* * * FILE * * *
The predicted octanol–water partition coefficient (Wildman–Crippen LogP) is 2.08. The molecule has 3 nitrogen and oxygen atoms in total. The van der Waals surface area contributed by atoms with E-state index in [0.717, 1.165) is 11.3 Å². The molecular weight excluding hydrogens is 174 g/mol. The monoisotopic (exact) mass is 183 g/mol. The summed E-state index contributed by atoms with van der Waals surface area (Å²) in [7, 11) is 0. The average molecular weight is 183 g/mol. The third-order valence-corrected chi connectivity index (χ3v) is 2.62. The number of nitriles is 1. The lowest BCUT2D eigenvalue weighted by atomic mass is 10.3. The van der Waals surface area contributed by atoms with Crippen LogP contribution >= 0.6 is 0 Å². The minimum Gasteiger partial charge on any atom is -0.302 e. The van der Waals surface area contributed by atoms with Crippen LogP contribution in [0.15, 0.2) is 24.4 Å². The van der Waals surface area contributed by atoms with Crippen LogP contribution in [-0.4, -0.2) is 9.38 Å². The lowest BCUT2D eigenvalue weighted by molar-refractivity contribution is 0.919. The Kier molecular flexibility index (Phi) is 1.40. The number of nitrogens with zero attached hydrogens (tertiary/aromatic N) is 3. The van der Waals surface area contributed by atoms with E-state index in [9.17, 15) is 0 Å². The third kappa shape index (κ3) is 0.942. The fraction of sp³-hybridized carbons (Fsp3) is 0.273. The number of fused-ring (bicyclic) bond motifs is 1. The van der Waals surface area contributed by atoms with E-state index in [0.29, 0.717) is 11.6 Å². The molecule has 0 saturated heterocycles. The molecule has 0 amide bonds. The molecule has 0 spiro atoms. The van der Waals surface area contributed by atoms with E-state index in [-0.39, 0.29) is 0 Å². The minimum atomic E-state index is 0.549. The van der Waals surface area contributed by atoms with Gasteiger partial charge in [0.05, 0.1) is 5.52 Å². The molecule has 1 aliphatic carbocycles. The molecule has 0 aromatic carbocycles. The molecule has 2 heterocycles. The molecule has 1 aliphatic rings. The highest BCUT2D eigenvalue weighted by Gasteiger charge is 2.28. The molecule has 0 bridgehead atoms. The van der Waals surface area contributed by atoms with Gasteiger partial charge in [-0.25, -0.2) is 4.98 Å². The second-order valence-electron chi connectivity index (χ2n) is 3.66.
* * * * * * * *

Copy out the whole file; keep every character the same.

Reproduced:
The predicted octanol–water partition coefficient (Wildman–Crippen LogP) is 2.08. The molecule has 3 nitrogen and oxygen atoms in total. The van der Waals surface area contributed by atoms with E-state index in [0.717, 1.165) is 11.3 Å². The molecular weight excluding hydrogens is 174 g/mol. The monoisotopic (exact) mass is 183 g/mol. The summed E-state index contributed by atoms with van der Waals surface area (Å²) in [7, 11) is 0. The average molecular weight is 183 g/mol. The third-order valence-corrected chi connectivity index (χ3v) is 2.62. The number of nitriles is 1. The lowest BCUT2D eigenvalue weighted by atomic mass is 10.3. The van der Waals surface area contributed by atoms with Crippen LogP contribution >= 0.6 is 0 Å². The minimum Gasteiger partial charge on any atom is -0.302 e. The van der Waals surface area contributed by atoms with Crippen LogP contribution in [0.15, 0.2) is 24.4 Å². The van der Waals surface area contributed by atoms with Crippen LogP contribution in [-0.4, -0.2) is 9.38 Å². The lowest BCUT2D eigenvalue weighted by molar-refractivity contribution is 0.919. The Kier molecular flexibility index (Phi) is 1.40. The number of nitrogens with zero attached hydrogens (tertiary/aromatic N) is 3. The van der Waals surface area contributed by atoms with E-state index in [9.17, 15) is 0 Å². The third kappa shape index (κ3) is 0.942. The fraction of sp³-hybridized carbons (Fsp3) is 0.273. The number of fused-ring (bicyclic) bond motifs is 1. The van der Waals surface area contributed by atoms with E-state index in [0.29, 0.717) is 11.6 Å². The molecule has 0 saturated heterocycles. The molecule has 0 amide bonds. The molecule has 0 spiro atoms. The van der Waals surface area contributed by atoms with E-state index in [-0.39, 0.29) is 0 Å². The minimum atomic E-state index is 0.549. The van der Waals surface area contributed by atoms with Gasteiger partial charge in [0.05, 0.1) is 5.52 Å². The molecule has 1 aliphatic carbocycles. The molecule has 0 aromatic carbocycles. The molecule has 2 heterocycles. The molecule has 1 aliphatic rings. The highest BCUT2D eigenvalue weighted by Gasteiger charge is 2.28. The molecule has 0 bridgehead atoms. The van der Waals surface area contributed by atoms with Gasteiger partial charge in [-0.25, -0.2) is 4.98 Å². The second-order valence-electron chi connectivity index (χ2n) is 3.66.